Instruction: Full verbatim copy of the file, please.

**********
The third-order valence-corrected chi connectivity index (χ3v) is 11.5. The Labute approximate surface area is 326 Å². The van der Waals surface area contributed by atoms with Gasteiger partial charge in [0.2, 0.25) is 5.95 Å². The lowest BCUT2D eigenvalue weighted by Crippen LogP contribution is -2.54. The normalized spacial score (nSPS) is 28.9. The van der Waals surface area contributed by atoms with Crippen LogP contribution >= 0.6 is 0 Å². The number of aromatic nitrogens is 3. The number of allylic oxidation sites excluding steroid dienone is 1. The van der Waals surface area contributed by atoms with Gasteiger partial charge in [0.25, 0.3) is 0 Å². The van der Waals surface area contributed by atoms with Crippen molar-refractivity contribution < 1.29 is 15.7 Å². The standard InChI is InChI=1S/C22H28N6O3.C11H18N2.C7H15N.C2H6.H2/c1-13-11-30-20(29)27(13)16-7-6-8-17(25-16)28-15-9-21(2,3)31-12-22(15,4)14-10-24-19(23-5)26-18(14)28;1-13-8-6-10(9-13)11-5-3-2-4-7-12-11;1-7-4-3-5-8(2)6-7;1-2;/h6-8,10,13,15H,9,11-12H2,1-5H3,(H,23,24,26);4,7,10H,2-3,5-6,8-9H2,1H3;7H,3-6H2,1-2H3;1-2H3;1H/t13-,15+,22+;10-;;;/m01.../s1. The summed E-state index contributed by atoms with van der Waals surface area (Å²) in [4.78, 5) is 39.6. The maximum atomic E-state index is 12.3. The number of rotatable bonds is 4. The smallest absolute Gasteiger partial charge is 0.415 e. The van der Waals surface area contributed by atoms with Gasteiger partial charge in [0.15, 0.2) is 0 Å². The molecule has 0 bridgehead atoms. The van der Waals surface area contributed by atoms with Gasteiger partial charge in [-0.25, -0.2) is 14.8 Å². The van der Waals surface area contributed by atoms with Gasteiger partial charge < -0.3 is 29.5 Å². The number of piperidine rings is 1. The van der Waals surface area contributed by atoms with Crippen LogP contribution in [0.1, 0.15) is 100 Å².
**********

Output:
The third-order valence-corrected chi connectivity index (χ3v) is 11.5. The Labute approximate surface area is 326 Å². The van der Waals surface area contributed by atoms with Gasteiger partial charge in [0.2, 0.25) is 5.95 Å². The lowest BCUT2D eigenvalue weighted by Crippen LogP contribution is -2.54. The normalized spacial score (nSPS) is 28.9. The van der Waals surface area contributed by atoms with Crippen LogP contribution >= 0.6 is 0 Å². The number of aromatic nitrogens is 3. The number of allylic oxidation sites excluding steroid dienone is 1. The van der Waals surface area contributed by atoms with Gasteiger partial charge in [0.25, 0.3) is 0 Å². The van der Waals surface area contributed by atoms with Crippen molar-refractivity contribution < 1.29 is 15.7 Å². The standard InChI is InChI=1S/C22H28N6O3.C11H18N2.C7H15N.C2H6.H2/c1-13-11-30-20(29)27(13)16-7-6-8-17(25-16)28-15-9-21(2,3)31-12-22(15,4)14-10-24-19(23-5)26-18(14)28;1-13-8-6-10(9-13)11-5-3-2-4-7-12-11;1-7-4-3-5-8(2)6-7;1-2;/h6-8,10,13,15H,9,11-12H2,1-5H3,(H,23,24,26);4,7,10H,2-3,5-6,8-9H2,1H3;7H,3-6H2,1-2H3;1-2H3;1H/t13-,15+,22+;10-;;;/m01.../s1. The summed E-state index contributed by atoms with van der Waals surface area (Å²) in [4.78, 5) is 39.6. The maximum atomic E-state index is 12.3. The number of rotatable bonds is 4. The smallest absolute Gasteiger partial charge is 0.415 e. The van der Waals surface area contributed by atoms with Gasteiger partial charge in [0.15, 0.2) is 0 Å². The molecule has 0 bridgehead atoms. The van der Waals surface area contributed by atoms with Gasteiger partial charge in [-0.25, -0.2) is 14.8 Å². The van der Waals surface area contributed by atoms with Gasteiger partial charge < -0.3 is 29.5 Å². The number of piperidine rings is 1. The van der Waals surface area contributed by atoms with Crippen LogP contribution in [0.1, 0.15) is 100 Å².